Promoting Design Thinking Across Disciplines

By Taylor Borden, Marketing and Communications Intern, Center for Innovation, Creativity and Entrepreneurship 

The notion of design thinking can change the trajectory of your life – Chris Mumford

1At a colloquium on Monday, October 17, Chris Mumford spoke to faculty and students in the Department of Computer Science about the hot topic of design thinking.

Mumford teaches a design thinking course at Wake Forest University.  He also teaches entrepreneurship and design thinking at the Kenan Flagler Business School at UNC-Chapel Hill in the GLOBE program.

Mumford was introduced by Paul Pauca, the Lelia and David Farr Faculty Chair of Innovation, Creativity and Entrepreneurship and Associate Professor of Computer Science, who referred to him as a “serial entrepreneur.” With titles like CEO, VP of Design, CFO, and COO of multiple different education and healthcare startups under his belt, Mumford knows a thing or two about a well-designed innovation.

“The notion of design thinking can change the trajectory of your life,” Mumford announced at the beginning of his seminar.

It is the concept of taking a fuzzy idea and “crystallizing it into a solution to a problem by way of a product that is validated by consumers and stakeholders.”

This process is rooted in creativity, which Mumford contends really comes down to: “pattern recognition, opportunity assessment, and the wherewithal to do something about it.”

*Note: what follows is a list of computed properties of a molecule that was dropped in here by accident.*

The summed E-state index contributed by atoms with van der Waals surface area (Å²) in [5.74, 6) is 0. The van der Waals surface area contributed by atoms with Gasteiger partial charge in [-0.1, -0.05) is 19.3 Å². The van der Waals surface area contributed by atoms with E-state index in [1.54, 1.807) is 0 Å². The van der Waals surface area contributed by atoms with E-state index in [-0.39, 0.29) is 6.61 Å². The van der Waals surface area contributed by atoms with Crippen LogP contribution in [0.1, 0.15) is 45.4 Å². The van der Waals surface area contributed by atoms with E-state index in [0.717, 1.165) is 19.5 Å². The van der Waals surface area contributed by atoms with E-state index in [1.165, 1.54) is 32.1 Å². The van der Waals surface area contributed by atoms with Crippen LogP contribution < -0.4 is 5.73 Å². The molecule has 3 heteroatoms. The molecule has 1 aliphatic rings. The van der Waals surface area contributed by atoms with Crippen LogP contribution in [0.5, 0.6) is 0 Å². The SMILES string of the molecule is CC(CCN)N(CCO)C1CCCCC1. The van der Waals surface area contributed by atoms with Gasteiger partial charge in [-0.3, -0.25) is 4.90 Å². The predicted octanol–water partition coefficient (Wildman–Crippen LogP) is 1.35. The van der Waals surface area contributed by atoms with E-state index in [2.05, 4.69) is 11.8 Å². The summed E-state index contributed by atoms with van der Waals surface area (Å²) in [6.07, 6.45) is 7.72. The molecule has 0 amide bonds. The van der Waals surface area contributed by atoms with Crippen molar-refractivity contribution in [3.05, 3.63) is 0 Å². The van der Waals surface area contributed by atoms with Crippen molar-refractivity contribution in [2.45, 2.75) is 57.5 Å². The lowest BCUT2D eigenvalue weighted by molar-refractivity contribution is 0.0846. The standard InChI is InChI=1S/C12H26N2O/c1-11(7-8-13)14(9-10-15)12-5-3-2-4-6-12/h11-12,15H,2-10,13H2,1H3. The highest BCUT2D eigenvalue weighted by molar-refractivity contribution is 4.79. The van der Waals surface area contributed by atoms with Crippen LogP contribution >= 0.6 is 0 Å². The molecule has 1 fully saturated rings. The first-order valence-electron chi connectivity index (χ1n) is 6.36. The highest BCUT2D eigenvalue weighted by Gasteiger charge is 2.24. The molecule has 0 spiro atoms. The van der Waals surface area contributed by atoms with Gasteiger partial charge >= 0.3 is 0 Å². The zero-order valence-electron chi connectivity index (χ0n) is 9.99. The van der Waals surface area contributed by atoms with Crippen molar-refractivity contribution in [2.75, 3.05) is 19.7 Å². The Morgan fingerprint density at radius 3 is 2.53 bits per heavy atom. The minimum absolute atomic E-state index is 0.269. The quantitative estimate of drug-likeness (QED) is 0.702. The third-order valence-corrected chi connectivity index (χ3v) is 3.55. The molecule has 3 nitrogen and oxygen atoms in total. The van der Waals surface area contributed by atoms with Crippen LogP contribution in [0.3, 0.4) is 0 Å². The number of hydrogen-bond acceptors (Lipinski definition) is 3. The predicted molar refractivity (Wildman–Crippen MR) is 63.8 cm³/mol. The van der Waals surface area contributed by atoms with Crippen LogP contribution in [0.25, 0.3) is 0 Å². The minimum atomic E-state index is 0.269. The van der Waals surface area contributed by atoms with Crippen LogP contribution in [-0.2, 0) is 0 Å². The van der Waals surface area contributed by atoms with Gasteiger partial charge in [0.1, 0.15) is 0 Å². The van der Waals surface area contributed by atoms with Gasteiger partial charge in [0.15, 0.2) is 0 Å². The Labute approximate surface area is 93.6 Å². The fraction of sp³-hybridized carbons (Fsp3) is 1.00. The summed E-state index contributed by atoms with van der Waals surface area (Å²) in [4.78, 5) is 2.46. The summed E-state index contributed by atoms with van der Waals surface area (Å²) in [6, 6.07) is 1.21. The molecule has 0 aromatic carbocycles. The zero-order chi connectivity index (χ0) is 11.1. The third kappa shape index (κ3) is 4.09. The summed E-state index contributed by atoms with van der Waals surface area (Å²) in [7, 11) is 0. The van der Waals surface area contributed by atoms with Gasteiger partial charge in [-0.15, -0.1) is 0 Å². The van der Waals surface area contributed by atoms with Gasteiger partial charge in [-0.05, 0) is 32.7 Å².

Once you tap into this creativity, he shares that the innovation process includes five steps:

  1. Problem—establishing the problem and potential solution, the user profile and experience
  2. Research—what else is out there, features and benefits comparisons
  3. Improvisation—trying everything that will maybe work, “the sexy part”
  4. Curation—the economic feasibility and analysis
  5. Editing—these steps are not linear, frequently repeatable, and almost circular, go back and edit

2After his overview of design thinking and the innovation process, Mumford then engaged participants in a number of improvisational exercises. These improvisational exercises force the participants to begin thinking differently—thinking creatively—enforcing the very thought processes that will help them better find where “passion, purpose, and profit meet.”